We live in an artificial environment from the time we are born. We go to school, in part, to develop a routine that continues through our entire adult lives: get up, go to work, come home, watch TV, go to bed, get up… We live on a treadmill that drives the economy and if we get off we become unemployed, a burden to society, lose the meaning of our lives and become destitute.

There is a connection between this small-scale daily process that we all lead and the large scale problems facing the planet. Education is necessary because it leads to smaller families, lower birth rates and greater opportunities. This is just as relevant in third world countries as it is in the first world. But economic growth, in both developing and developed countries, insists that cities keep growing which means that populations must keep growing which means that the ‘tragedy of the commons’ becomes more critical globally, affecting water, food and energy resources world wide, which means more wars.

This is the dilemma of the human race: we have the technology to do almost anything yet we have a clash between economy and ecology, with species and cultural decimation occurring at an unprecedented rate. Davis pointed out that the disappearance of languages is synonymous with the disappearance of cultures. Yet, arguably, cultural diversity is just as important as genetic diversity.

Can we afford to lose the knowledge that allowed us to live for centuries without technology? I’m not arguing that we give up technology or turn back the clock, quite the contrary. I’m arguing that we look at the future and find a vision that doesn’t end in a train wreck. We need to rid ourselves of our dependency on fossil fuels, develop an economy that rewards recycling and longevity over waste and limitless consumerism, and change our perception from king of the evolutionary tree to a recently formed and relatively short-lived branch. Having said all that, I don’t expect it to happen without a lot of pain. Human society has a history of boom and bust. Considering the extent of the boom since mid-last century, one does not want to contemplate the bust.

Wednesday, 7 September 2011

Ayrton Senna, the movie, the life, the man

Notice that I didn’t say the legend because that would be so unfair, not only to Senna, but to the people who made this movie.

I saw this movie at a mid-morning session in mid-week at what is called a ‘babes in arms’ session, where mothers can bring their babies. So I was the only bloke in the cinema who didn’t have a baby, and I was surrounded by mothers with strollers and the odd father as well. Not surprisingly, the cinema was far from capacity to the extent that I expect they made no money for that viewing.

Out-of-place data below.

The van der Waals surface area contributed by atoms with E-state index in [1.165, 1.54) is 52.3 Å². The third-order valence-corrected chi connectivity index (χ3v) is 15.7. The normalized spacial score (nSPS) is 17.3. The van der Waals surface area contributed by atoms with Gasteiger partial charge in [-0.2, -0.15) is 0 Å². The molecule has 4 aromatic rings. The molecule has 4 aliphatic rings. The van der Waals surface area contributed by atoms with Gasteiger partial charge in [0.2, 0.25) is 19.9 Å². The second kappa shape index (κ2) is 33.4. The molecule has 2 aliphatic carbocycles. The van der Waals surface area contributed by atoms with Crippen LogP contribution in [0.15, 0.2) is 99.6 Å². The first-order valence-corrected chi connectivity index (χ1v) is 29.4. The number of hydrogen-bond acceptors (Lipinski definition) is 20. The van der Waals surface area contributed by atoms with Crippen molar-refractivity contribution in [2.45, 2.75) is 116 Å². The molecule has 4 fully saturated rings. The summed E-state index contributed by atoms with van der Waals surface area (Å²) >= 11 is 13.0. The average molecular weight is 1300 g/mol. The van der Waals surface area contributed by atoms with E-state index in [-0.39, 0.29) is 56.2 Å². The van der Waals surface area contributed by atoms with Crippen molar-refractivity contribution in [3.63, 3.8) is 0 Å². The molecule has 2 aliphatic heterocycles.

I need to make a confession: I’m a closet petrol-head, which, for most people, means that I’m one of those blokes who never grew up when it came to cars, motorcycles and anything else that goes fast. I didn’t review Eric Bana’s great autobiographic movie, Love The Beast, but this one is different. And you may well ask: how can you write a philosophical post about a racing car driver? Well, watch me.

For a start, Senna was a deeply complex person: very sensitive, which means that he was also passionate and temperamental. In this respect, I could identify with him on a personality level, albeit superficially. Senna was a person who could never hide what he was feeling. His temperament was more akin to an artist’s than a sportsperson’s. He strived for an authenticity that was very existential, despite his deeply and candidly held religious beliefs. In his early successes, he claimed it was because of his belief in God, but in truth, it was his belief in himself.

I’ve said many times that I don’t judge people for their belief in God (or not) and I don’t try to rationalise it either. But, in Senna’s case, his belief was part of what he was. God was as much a part of Senna’s makeup as his passion for racing cars (where ‘racing’ is a verb in this context). I’ve also said before (on this blog) that a belief in God can lead someone to extraordinary hubris or extraordinary humility. From what I read about Senna in the mainstream press during his Formula 1 career, I thought he was egotistical as most driven people are. But the film painted a different picture: more than one person spoke of his humility, including the F1 doctor, who became his friend, and, coincidentally, tried to talk him into retiring on the eve of his last fateful race. I think Senna’s humility was purely a result of his belief in God – it put the entire world into perspective for him – that there were things greater than him, greater than F1 championships, greater than life itself.

One cannot discuss this movie without discussing Senna’s genius and I don’t use that word lightly. If genius is defined by the ability to do what no one else can do then Senna qualifies in spades. On more than one occasion he produced performances that were considered ‘impossible’ under the circumstances. Watching his early races, he could make the car skate through corners, reminiscent of past masters like Nuvolari and Fangio. He demolished the opposition as if they were driving cars with half the power. In the wet he was unbeatable and in the dry he drove the car like he was driving in the wet. He was one of those rare drivers who could actually drive a car beyond its limit – to his limit and not the car’s.